Cameron makes strong case against mandatory minimum sentences at Distinguished Law Lecture
There is no evidence that mandatory minimum sentences work, and growing evidence that they are not effective - and yet South Africa stubbornly persists with mandatory minimum sentences - largely because the state wants to persuade a “terrified” public that it is tough on crime.
These were the views of Justice Edwin Cameron of the South African Constitutional Court, when he delivered the University of the Western Cape (UWC) Faculty of Law’s Third Annual Dean’s Distinguished Lecture on Thursday, 19 October 2017.
The lectures, as UWC Law Dean, Professor Bernard Martin, explained, provide a platform for South Africa’s leading legal minds to explore some of the most pressing issues of our time.
Cameron’s lecture, Imprisoning the Nation: Minimum Sentences in South Africa, made a strong case for the scrapping of such minimum sentences for most low-level non-violent crimes – a case not always popular with the South African population, he warned (though he stressed that long sentences for violent crimes are necessary).
Minimum sentences have not only proven ineffective, but have also had pernicious effects on the correctional system, on offenders, and on society in general. “Minimum sentences offer us a false promise,” Cameron said. “They offer us a belief that we are actually doing something about crime.”
The toll has been disastrous, Cameron noted. For one, overcrowding in South African prisons has led to a range of human rights violations, perpetrated in the name of its citizens. It also disproportionately affects black and coloured offenders.
And mandatory minimum sentences fail to meet, he argued, all four rationales used in justification: deterrence (offenders are deterred by the certainty of punishment rather than the severity of the sentence), incapacitation (locking up less dangerous criminals for long periods does not reduce crime), rehabilitation (this is simply not done, in Cameron’s experience visiting South African prisons) and retribution (despite its strong emotional and historic appeal, vengeance has many shortcomings).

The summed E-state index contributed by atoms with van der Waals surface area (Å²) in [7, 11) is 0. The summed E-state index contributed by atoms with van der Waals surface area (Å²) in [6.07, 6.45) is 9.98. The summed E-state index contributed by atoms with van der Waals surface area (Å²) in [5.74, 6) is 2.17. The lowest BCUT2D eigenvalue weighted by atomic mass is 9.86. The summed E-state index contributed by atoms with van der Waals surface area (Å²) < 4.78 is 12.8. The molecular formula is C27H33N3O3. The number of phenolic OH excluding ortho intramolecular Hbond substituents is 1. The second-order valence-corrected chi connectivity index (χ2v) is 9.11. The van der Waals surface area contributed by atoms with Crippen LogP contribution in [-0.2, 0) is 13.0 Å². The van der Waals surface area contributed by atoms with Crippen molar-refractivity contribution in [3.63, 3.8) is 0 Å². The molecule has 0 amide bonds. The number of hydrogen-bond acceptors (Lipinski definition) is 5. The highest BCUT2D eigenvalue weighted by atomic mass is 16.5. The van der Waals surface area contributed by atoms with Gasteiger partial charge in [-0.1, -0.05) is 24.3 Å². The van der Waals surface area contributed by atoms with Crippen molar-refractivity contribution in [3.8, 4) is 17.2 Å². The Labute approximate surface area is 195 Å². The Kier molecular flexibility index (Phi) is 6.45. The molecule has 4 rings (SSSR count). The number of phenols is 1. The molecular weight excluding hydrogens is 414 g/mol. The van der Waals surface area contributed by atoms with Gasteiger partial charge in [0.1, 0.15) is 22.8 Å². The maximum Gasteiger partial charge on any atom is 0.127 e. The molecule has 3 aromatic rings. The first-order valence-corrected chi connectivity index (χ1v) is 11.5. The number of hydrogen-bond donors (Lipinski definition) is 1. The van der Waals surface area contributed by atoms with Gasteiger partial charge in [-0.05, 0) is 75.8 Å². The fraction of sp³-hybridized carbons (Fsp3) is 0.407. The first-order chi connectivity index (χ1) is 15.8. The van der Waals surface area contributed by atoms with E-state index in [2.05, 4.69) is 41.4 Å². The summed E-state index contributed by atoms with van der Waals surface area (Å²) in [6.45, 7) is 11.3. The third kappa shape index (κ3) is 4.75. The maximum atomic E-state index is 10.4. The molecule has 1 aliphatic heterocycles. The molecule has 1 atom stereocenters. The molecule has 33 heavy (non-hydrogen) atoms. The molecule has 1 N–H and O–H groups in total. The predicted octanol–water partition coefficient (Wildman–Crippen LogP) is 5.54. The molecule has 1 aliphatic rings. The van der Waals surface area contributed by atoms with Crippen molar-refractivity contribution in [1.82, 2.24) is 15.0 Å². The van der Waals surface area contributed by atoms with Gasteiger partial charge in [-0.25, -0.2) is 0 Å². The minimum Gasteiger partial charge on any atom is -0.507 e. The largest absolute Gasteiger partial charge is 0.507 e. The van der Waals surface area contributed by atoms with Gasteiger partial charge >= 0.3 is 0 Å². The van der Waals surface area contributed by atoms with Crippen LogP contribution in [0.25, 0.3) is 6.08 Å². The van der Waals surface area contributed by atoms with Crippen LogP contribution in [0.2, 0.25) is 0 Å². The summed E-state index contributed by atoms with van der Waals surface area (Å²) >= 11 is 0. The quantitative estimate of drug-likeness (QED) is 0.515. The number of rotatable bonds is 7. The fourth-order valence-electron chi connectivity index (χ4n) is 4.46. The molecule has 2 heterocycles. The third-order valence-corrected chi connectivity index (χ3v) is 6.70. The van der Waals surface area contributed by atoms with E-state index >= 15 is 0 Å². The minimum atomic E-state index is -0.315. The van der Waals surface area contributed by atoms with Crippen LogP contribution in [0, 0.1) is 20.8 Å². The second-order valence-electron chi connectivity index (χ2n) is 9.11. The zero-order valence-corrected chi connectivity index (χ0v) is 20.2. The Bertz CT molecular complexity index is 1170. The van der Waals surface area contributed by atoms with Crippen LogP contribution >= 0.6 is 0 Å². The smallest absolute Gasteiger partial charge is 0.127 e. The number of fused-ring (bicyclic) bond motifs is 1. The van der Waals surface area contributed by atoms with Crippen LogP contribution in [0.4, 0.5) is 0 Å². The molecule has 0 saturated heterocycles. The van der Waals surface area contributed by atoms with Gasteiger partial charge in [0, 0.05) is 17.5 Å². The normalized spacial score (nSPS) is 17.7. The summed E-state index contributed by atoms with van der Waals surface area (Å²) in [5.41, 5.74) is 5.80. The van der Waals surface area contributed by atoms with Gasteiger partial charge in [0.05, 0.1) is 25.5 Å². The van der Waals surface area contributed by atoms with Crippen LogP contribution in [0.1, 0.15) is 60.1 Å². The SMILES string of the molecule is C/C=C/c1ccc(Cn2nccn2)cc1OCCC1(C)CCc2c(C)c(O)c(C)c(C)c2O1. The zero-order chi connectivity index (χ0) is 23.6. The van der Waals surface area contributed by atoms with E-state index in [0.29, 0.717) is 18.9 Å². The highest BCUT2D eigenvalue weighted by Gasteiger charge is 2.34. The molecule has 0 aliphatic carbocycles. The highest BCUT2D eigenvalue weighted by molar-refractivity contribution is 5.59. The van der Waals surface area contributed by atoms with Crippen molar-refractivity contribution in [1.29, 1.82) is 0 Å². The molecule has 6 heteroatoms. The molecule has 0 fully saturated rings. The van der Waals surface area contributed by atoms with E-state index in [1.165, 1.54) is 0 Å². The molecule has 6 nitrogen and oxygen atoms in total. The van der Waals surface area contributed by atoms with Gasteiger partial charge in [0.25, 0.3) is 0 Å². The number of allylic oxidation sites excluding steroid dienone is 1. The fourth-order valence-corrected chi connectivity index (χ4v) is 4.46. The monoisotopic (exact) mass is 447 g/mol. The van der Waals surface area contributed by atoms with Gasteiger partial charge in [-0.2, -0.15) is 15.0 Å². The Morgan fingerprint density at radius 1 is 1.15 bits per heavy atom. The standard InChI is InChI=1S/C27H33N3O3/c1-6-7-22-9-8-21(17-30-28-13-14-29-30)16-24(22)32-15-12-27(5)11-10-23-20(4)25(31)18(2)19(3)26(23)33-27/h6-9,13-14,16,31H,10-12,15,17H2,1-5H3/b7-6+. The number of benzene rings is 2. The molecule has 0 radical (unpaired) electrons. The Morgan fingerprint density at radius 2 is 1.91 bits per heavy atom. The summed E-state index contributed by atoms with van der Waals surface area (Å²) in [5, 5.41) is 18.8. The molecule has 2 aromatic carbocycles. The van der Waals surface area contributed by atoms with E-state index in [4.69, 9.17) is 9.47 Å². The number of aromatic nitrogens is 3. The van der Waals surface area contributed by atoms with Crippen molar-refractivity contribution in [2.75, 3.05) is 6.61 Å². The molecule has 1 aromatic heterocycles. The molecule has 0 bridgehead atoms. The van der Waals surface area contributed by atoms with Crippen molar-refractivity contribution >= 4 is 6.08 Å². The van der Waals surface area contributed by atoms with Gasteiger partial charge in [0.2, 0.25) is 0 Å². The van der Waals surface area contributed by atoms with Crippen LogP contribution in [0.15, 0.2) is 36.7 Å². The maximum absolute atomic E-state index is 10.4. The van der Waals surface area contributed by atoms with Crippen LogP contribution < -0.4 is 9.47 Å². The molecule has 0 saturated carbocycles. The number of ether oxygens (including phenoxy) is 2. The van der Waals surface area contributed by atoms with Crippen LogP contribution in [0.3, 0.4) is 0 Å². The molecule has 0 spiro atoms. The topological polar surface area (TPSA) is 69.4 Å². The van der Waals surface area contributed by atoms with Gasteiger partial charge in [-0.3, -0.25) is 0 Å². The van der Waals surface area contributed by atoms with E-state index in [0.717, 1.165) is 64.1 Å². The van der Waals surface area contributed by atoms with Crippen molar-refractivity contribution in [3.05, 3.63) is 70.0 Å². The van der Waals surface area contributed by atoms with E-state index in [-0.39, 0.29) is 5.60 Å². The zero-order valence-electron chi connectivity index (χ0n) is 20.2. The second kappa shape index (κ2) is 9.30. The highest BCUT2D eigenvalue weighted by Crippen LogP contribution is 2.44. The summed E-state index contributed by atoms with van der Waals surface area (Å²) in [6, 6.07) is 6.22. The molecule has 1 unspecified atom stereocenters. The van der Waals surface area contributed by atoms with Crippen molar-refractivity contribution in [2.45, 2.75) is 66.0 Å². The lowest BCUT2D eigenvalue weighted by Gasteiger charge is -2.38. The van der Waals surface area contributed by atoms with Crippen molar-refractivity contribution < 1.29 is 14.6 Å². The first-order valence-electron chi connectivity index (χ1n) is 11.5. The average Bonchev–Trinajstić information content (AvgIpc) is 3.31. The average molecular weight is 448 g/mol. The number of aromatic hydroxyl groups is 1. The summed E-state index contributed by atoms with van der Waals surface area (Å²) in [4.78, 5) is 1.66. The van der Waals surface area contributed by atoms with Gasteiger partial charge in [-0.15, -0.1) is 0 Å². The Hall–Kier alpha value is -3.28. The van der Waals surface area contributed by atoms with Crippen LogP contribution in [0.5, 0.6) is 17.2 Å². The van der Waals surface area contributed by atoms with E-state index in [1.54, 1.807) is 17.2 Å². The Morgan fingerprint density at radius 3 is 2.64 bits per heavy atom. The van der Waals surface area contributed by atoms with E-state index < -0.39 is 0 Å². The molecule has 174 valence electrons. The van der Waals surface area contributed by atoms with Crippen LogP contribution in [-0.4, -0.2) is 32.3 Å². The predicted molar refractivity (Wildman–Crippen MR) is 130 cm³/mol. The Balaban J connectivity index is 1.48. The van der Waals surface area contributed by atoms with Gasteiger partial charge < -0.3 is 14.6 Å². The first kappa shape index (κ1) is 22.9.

Harsh minimum sentencing, Cameron explained, was introduced into South African law in 1997 by the Criminal Law Amendment Act, a “tragic mistake” that has “plagued” the country for the past 20 years. The law was put on the books largely to placate a terrified public as violent crime rose sharply over the country’s transition to democracy.
“Struggling to cement its legitimacy amid an outcry over crime, the state and politicians felt not only compelled to act, but more importantly, to be seen to act,” said Cameron. There are ways to reduce incarcerations in South Africa, but there are “no shortcuts”, “no magic bullets”, noted Cameron.
Firstly, mandatory minimum sentences for low-level non-violence crimes – mostly drug-related – should immediately be scrapped, he urged. He proposed the establishment of a sentencing council that had previously been mooted, to come up with a more efficient system. The mentally ill should be treated rather than imprisoned. And, finally, pre-trial detention practises should be overhauled - and locking up those who cannot afford bail is simply unfair.
We are all terrified of crime, noted Cameron in closing - and often justifiably so. But it must be recognised that minimum sentencing – “pernicious, misguided and futile” – has not reduced the levels of crime in our society.
“Instead, let us hold our leaders accountable,” he urged. “They must guide us - and guide themselves - to the hard work and the systems-building that will result in effective crime-prevention.”